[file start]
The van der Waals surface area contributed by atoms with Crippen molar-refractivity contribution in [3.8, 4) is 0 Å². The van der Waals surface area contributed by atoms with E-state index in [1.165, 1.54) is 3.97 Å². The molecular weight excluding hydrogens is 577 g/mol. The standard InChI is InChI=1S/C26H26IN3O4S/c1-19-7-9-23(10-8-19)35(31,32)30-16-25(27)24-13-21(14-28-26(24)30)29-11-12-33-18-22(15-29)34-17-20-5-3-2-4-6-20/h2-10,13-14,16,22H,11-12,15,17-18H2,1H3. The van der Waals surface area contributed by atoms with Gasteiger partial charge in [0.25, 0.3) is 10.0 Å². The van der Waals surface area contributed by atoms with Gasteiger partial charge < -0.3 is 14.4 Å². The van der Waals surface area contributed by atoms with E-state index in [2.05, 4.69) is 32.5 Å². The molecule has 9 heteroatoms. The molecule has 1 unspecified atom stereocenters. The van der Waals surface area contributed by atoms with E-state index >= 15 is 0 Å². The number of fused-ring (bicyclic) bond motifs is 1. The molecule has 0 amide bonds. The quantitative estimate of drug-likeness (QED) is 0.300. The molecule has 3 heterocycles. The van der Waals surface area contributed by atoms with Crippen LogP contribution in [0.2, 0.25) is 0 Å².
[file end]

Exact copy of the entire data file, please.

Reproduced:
The van der Waals surface area contributed by atoms with Crippen molar-refractivity contribution in [3.8, 4) is 0 Å². The van der Waals surface area contributed by atoms with E-state index in [1.165, 1.54) is 3.97 Å². The molecular weight excluding hydrogens is 577 g/mol. The standard InChI is InChI=1S/C26H26IN3O4S/c1-19-7-9-23(10-8-19)35(31,32)30-16-25(27)24-13-21(14-28-26(24)30)29-11-12-33-18-22(15-29)34-17-20-5-3-2-4-6-20/h2-10,13-14,16,22H,11-12,15,17-18H2,1H3. The van der Waals surface area contributed by atoms with Gasteiger partial charge in [0.25, 0.3) is 10.0 Å². The van der Waals surface area contributed by atoms with Gasteiger partial charge < -0.3 is 14.4 Å². The van der Waals surface area contributed by atoms with E-state index in [2.05, 4.69) is 32.5 Å². The molecule has 9 heteroatoms. The molecule has 1 unspecified atom stereocenters. The van der Waals surface area contributed by atoms with E-state index >= 15 is 0 Å². The number of fused-ring (bicyclic) bond motifs is 1. The molecule has 0 amide bonds. The quantitative estimate of drug-likeness (QED) is 0.300. The molecule has 3 heterocycles. The van der Waals surface area contributed by atoms with Crippen LogP contribution in [0.2, 0.25) is 0 Å².